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Can I Apply for a Green Card While in the U.S.A.?

Can I Apply for a Green Card While in the U.S.A.?

Is it possible to apply for a Green Card while in the USA?

The question of whether you can stay in the United States while you apply for a Green Card (lawful permanent residence) is a more complex question than it sounds. Some background is necessary to answer the question.

An application for lawful permanent residence is the last step in a multi-step process. The form number for this type of application is I-485, so often people will use “I-485 application” interchangeably with “Green Card application,” “adjustment application,” or “application for lawful permanent residence.” All four phrases refer to the final process of becoming a lawful permanent resident in the United States.

The number of steps involved and the length of time it takes to get to this step change dramatically depending on the person’s nationality and on whether the case is an employment-based case, family-based case, or humanitarian-based case. It can take several years and many different filings with the United States government to get to this point of actually filing the I-485 application with USCIS. The steps leading up to filing a Green Card applications do not let a person stay in the United States lawfully. People wanting to live or work in the United States while completing the first several steps must maintain lawful nonimmigrant status without any status violations or overstays.

To keep this relatively simple, this blog only talks about the final step of filing the I-485.

What is the rule regarding applying for the Green Card while in the United States?

The general rule is that a person must be in the United States in lawful nonimmigrant status in order to file a Green Card application while in the United States. In other words, if a person enters in the United States without a visa, overstays a nonimmigrant visa, or violates the terms of admission, that person cannot apply for lawful permanent residence while in the United States. For most people, any violation of status or unlawful presence in the United States means that they cannot apply for the Green Card in the United States. They will have to return to their home countries and apply for immigrant visas in order to obtain lawful permanent residence.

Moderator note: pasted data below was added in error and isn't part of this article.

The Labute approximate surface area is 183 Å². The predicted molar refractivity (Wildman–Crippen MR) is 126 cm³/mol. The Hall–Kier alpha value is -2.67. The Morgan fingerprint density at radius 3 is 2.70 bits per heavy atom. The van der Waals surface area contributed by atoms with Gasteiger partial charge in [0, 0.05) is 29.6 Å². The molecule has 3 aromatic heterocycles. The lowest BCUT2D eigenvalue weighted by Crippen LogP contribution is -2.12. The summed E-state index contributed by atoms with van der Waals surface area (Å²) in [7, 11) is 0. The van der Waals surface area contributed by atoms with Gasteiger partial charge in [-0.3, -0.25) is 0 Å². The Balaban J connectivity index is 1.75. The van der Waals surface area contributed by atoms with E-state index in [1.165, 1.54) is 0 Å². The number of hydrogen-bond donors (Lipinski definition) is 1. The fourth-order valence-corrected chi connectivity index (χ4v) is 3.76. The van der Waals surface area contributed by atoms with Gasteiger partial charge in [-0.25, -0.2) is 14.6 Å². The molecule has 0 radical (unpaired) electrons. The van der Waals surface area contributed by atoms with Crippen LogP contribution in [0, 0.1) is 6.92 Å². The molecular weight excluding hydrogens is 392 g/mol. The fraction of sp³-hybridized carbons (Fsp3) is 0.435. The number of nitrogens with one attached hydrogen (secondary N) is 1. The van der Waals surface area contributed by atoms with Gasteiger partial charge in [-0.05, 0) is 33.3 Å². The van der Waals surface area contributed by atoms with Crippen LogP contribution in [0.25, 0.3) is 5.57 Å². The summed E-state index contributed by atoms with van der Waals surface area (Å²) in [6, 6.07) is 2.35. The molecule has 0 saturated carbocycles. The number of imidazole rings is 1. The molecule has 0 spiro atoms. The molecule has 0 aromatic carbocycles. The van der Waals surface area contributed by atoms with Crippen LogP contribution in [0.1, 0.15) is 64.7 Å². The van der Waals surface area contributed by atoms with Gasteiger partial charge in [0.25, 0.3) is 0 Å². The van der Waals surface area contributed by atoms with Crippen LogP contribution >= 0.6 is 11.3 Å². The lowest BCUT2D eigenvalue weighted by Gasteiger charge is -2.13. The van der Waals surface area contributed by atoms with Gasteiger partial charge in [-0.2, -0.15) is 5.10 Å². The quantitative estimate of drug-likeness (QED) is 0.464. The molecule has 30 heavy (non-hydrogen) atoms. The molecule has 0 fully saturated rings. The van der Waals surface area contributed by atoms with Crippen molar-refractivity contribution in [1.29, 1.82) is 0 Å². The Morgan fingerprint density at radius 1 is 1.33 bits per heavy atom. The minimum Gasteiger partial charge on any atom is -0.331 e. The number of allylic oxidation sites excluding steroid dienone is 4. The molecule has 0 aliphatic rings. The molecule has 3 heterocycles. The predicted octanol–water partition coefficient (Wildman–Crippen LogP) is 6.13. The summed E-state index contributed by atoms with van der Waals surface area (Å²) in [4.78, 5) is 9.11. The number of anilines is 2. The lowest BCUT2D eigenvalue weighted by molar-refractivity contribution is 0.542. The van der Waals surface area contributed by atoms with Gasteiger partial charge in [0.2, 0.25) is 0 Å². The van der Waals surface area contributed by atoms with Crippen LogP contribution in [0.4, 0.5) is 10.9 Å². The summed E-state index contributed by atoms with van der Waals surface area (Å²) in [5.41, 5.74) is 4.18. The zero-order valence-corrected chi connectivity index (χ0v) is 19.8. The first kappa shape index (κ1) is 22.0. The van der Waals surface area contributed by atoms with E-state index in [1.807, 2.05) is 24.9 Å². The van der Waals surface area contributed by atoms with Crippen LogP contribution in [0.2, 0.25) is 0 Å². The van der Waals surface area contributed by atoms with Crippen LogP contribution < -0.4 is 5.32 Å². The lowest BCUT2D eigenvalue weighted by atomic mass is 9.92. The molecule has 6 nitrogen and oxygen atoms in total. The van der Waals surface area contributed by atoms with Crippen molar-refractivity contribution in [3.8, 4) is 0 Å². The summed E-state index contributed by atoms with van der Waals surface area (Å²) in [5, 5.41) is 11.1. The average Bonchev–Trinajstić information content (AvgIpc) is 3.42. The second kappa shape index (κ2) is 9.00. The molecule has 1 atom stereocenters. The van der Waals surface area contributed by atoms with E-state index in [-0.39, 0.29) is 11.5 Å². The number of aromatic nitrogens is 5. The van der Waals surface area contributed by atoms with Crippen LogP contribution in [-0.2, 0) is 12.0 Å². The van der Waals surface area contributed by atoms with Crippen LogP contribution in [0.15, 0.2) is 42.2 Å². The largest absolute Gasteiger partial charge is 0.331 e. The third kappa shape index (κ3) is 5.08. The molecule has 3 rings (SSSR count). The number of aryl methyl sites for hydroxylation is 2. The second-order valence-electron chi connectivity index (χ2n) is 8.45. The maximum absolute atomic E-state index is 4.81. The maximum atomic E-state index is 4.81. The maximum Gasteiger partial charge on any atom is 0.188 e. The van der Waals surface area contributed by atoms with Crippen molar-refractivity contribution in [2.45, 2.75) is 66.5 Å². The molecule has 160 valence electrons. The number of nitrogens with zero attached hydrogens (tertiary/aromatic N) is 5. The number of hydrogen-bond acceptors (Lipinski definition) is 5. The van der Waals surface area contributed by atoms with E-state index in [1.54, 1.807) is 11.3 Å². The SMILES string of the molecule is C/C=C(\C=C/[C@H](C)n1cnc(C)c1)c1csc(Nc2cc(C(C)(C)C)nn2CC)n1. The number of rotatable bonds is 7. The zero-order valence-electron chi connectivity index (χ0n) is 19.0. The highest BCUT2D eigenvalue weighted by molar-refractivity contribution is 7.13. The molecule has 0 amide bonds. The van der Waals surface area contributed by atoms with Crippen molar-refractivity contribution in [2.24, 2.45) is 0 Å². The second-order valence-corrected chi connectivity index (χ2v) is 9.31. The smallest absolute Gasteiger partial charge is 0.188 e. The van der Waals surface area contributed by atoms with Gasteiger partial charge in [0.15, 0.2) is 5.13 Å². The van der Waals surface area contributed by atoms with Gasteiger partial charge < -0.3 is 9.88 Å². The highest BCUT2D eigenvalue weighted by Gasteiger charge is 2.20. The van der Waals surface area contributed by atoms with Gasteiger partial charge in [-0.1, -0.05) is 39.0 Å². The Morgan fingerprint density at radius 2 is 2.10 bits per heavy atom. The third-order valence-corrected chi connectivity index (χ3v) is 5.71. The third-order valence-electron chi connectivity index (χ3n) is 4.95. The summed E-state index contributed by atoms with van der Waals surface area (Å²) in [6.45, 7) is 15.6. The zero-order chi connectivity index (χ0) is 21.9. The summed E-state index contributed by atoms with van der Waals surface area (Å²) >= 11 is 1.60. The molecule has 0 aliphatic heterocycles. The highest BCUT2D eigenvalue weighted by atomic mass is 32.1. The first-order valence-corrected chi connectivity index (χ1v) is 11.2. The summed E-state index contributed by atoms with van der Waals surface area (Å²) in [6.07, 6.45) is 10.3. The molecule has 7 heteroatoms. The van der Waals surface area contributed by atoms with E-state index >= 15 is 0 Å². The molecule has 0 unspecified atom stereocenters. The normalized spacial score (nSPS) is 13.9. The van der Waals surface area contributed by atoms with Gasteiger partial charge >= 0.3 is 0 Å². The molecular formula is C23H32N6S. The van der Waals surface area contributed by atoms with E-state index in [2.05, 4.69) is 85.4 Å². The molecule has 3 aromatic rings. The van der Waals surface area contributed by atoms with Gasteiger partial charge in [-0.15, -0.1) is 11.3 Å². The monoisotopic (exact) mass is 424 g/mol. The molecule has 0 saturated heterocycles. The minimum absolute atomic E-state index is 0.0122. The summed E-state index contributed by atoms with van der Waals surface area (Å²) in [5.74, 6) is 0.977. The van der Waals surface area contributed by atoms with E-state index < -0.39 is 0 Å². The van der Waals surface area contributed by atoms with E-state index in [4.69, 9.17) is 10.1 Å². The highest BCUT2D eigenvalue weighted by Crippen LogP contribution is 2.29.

Are there any exceptions to the general rule?

There are exceptions. Most people remember the exceptions and think the exceptions are the general rule. Fifteen years ago, a common exception was Section 245(i) of the Immigration and Nationality Act. That law expired on April 30, 2001, so few people are grandfathered under that law. Today, the most common exceptions are restricted to some family members of United States citizens and to some employees. These are very narrow exceptions, so a Green Card applicant should consult with a qualified immigration lawyer before relying on one of them.

A spouse, a parent, or a child under the age of twenty one can file an adjustment application while in the United States if they entered the United States lawfully on certain types of visas. Some types of visas do not allow a person to qualify for this exception. Also, sometimes relying on this exception opens a risk of being charged with fraud and then having the Green Card application denied.

Some beneficiaries of employment-based immigration cases can file the I-485 in the United States if they have less than 180 days of status violations (including overstays and failures to maintain lawful status). This is a very strict exception to the general rule.

Can I stay in the United States while the Green Card application is pending?

Once an I-485 is properly filed with USCIS, a person can stay in the United States while the Green Card application is pending, even if the person’s original nonimmigrant status expires. The applicant will not be able to work in the United States or travel outside the United States before receiving interim employment and travel authorization. Working without authorization or leaving the United States without authorization can result in the denial of the Green Card application.

Is there another way to apply for lawful permanent residence?

People who are outside the United States complete the final step at the United States consulate in their home countries. This step is called consular processing or immigrant visa processing. In this situation, the person receives an immigrant visa stamped in her passport and is admitted to the United States as a lawful permanent resident the first time she travels to the United States.

However, if the person has a history of immigration law violations, including being unlawfully present in the United States for more than 180 days, the consulate will not issue the immigrant visa and instead find the person to be inadmissible to the United States.

Conclusion

Many people prefer to complete the immigration process and receive the Green Card while in the United States. However, getting the green card is neither automatic nor guaranteed. People applying for the Green Card must continue to follow United States immigration rules during the entire process, including the final I-485 application. Violations of immigration law can result in the denial of an application for lawful permanent residence and even in a temporary or permanent bar to the United States.